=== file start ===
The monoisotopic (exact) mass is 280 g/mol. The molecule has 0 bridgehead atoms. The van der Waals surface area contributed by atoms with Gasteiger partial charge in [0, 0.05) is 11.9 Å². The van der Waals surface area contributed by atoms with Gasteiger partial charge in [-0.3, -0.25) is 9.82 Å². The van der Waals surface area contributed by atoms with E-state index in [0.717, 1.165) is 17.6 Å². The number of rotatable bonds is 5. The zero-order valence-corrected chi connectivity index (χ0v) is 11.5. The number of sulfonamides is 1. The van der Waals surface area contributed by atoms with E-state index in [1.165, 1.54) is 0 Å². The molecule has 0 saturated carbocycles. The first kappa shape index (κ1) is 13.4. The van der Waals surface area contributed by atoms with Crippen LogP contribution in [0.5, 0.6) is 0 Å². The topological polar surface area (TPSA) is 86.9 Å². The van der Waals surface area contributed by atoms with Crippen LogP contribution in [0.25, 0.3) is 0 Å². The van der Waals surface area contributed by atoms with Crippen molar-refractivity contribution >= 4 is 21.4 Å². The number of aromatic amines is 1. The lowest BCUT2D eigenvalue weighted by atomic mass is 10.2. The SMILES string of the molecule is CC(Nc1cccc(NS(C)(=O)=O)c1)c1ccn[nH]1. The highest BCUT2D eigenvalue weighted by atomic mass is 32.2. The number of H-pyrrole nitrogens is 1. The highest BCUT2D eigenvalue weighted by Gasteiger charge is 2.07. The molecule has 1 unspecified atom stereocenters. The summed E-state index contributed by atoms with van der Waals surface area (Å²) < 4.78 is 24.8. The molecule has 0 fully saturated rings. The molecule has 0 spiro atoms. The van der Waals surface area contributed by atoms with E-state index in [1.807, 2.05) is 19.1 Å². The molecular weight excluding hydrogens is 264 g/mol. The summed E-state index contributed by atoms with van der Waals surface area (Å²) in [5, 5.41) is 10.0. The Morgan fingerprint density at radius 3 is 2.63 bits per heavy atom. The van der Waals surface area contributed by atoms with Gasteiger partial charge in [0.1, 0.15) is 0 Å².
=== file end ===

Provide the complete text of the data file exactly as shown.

The monoisotopic (exact) mass is 280 g/mol. The molecule has 0 bridgehead atoms. The van der Waals surface area contributed by atoms with Gasteiger partial charge in [0, 0.05) is 11.9 Å². The van der Waals surface area contributed by atoms with Gasteiger partial charge in [-0.3, -0.25) is 9.82 Å². The van der Waals surface area contributed by atoms with E-state index in [0.717, 1.165) is 17.6 Å². The number of rotatable bonds is 5. The zero-order valence-corrected chi connectivity index (χ0v) is 11.5. The number of sulfonamides is 1. The van der Waals surface area contributed by atoms with E-state index in [1.165, 1.54) is 0 Å². The molecule has 0 saturated carbocycles. The first kappa shape index (κ1) is 13.4. The van der Waals surface area contributed by atoms with Crippen LogP contribution in [0.5, 0.6) is 0 Å². The topological polar surface area (TPSA) is 86.9 Å². The van der Waals surface area contributed by atoms with Crippen LogP contribution in [0.25, 0.3) is 0 Å². The van der Waals surface area contributed by atoms with Crippen molar-refractivity contribution >= 4 is 21.4 Å². The number of aromatic amines is 1. The lowest BCUT2D eigenvalue weighted by atomic mass is 10.2. The SMILES string of the molecule is CC(Nc1cccc(NS(C)(=O)=O)c1)c1ccn[nH]1. The highest BCUT2D eigenvalue weighted by atomic mass is 32.2. The number of H-pyrrole nitrogens is 1. The highest BCUT2D eigenvalue weighted by Gasteiger charge is 2.07. The molecule has 1 unspecified atom stereocenters. The summed E-state index contributed by atoms with van der Waals surface area (Å²) < 4.78 is 24.8. The molecule has 0 fully saturated rings. The molecule has 0 spiro atoms. The van der Waals surface area contributed by atoms with E-state index in [1.807, 2.05) is 19.1 Å². The molecular weight excluding hydrogens is 264 g/mol. The summed E-state index contributed by atoms with van der Waals surface area (Å²) in [5, 5.41) is 10.0. The Morgan fingerprint density at radius 3 is 2.63 bits per heavy atom. The van der Waals surface area contributed by atoms with Gasteiger partial charge in [0.1, 0.15) is 0 Å².